What review? - London gears up for regulatory changes

Data InsightECM Explorer 9 June

What review? - London gears up for regulatory changes

Last week was awash with reports that the UK’s Financial Conduct Authority was once again preparing to alter listing rules on the London Stock Exchange to make the market more attractive for IPO candidates.

The most eye-catching reform being discussed is a combination of the premium and standard listing segments, allowing companies to list on the exchange under the conditions currently required for a standard listing but with the gold star of the premium tag.

London has seen two major reforms to its listing regime in the past few years. The first in 2018 made IPOs more transparent by introducing an extra week of investor education, primarily to allow unconnected analysts to provide research on companies.

The second, introduced in late 2021, implemented the recommendations of the Hill Review which reduced free float requirements for London and allowed companies to list under dual-class share structures.

According to an ECM lawyer, the 2018 review did not have a major impact, noting the lack of unconnected research published ever since its introduction. A second lawyer though said the Hill Review, was in a “different category”, with wide ranging changes aimed at simplifying the process. While both should theoretically have been positive for the market, neither led to an issuance surge.

After the reforms were introduced in 2018, UK IPO issuance dropped as the market panicked over the potential consequences of a No Deal Brexit. There have also been few new listings after the implementation of Lord Hill’s recommendations, with London’s new appeal unable to offset a global IPO malaise.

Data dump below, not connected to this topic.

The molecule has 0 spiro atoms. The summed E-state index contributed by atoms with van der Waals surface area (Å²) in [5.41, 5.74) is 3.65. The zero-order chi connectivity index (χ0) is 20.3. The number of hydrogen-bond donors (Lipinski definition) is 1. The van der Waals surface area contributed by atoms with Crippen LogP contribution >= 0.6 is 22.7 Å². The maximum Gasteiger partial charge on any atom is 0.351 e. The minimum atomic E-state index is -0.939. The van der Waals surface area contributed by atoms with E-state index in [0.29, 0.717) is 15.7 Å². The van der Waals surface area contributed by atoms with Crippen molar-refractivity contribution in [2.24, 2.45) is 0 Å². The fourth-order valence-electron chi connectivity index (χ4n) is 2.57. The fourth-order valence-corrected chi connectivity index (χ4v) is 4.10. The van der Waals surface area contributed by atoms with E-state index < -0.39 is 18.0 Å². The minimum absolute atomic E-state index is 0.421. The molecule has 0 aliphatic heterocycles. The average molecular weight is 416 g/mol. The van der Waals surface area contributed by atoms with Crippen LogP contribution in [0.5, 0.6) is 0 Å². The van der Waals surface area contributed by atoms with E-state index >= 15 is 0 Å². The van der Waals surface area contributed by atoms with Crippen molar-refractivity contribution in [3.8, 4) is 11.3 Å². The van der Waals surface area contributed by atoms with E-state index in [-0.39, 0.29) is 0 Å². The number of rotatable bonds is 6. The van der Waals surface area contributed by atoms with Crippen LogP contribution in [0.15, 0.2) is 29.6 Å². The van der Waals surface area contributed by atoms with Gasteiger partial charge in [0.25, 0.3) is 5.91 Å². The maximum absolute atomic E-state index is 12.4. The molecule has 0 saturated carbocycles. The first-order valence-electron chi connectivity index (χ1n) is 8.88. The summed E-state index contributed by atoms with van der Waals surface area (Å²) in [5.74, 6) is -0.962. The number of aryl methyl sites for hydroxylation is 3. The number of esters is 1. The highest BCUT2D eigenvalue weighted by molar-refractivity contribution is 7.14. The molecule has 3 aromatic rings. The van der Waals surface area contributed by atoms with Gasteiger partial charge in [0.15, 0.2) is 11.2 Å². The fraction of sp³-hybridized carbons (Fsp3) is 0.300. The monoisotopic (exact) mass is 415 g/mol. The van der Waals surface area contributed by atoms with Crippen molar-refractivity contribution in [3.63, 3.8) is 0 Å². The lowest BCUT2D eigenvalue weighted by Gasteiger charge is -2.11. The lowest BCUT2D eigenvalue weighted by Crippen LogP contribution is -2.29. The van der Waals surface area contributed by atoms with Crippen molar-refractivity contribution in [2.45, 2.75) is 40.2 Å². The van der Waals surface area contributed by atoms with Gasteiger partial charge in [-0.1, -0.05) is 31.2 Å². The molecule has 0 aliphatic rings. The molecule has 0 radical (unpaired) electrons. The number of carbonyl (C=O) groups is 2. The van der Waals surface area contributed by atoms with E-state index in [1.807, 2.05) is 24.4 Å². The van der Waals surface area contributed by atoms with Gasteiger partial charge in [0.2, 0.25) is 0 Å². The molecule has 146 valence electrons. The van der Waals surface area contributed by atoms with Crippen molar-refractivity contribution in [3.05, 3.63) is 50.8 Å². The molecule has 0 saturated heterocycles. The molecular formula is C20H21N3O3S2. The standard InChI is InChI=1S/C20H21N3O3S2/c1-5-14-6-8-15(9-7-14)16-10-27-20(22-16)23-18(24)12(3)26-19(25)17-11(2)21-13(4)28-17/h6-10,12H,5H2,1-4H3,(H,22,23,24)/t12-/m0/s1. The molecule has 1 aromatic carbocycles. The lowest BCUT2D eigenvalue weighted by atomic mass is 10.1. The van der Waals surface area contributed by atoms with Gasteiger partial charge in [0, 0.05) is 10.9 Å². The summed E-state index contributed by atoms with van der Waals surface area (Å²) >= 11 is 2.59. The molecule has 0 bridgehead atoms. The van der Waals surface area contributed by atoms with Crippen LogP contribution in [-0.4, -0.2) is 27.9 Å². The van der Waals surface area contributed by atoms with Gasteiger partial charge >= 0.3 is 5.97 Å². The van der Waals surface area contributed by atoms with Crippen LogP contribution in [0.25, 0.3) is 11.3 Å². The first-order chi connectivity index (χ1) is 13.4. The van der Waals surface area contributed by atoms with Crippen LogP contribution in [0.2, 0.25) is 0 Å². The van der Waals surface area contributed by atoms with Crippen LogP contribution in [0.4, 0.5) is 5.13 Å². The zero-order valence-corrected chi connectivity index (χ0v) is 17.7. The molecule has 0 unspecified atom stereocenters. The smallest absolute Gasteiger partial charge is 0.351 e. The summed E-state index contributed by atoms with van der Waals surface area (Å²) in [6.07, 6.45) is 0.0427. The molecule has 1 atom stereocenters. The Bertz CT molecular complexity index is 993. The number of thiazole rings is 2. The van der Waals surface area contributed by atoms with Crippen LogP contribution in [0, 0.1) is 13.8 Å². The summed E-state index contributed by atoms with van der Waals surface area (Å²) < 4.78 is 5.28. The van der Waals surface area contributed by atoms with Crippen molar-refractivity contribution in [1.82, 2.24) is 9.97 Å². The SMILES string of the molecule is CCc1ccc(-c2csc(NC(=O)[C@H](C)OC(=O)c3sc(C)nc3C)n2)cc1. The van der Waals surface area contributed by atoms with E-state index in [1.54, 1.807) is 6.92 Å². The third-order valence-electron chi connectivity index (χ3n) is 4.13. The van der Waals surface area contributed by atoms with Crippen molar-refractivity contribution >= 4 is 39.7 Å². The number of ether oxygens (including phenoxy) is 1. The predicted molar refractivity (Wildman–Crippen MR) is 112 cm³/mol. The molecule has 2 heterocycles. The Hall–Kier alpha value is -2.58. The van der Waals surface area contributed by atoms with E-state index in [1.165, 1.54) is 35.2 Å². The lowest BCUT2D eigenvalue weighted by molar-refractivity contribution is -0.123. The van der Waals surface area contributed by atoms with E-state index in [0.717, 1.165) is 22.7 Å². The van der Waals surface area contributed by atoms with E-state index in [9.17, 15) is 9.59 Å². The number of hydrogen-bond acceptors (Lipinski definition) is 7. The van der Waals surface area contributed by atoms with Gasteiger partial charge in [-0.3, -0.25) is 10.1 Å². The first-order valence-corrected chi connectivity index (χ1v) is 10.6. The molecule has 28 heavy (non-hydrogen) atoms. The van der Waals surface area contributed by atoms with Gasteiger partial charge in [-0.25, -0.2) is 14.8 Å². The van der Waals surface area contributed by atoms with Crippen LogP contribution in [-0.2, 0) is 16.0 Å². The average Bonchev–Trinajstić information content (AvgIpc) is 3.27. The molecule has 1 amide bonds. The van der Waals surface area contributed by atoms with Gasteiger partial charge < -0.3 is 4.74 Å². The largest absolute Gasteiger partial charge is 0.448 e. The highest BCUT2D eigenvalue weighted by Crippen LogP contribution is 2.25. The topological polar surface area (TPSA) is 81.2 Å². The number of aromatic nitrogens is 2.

“You can’t change macro factors by regulation, but you can make the exchange more attractive to valuable companies from the UK and rest of EU,” the second ECM lawyer said.

Two of London’s best known software tech listings, the IPO’s of THG [LON: THG] and Deliveroo [LON: ROO], both had dual-class structures by tapping a standard listing prior to the changes of late 2021.

UK investors have been hostile to both deals. THG is down 73% from the IPO price and Deliveroo has fallen by 75%, with the latter subject to attacks from UK institutions during the pricing process. Sources have said the performance of both deals points to a cultural indifference among UK investors towards tech names.

“No review has been a game changer. It is difficult to think of anything that was done that had [a] real impact,” another ECM adviser said, adding that regulators should spend time talking more with companies and growth investors rather than spending too much time engaging with the UK yield investors and pension funds who mostly invest in London IPOs for the steady dividend and are the wrong buyers for growth stocks.

It remains to be seen whether another review is really what London needs.

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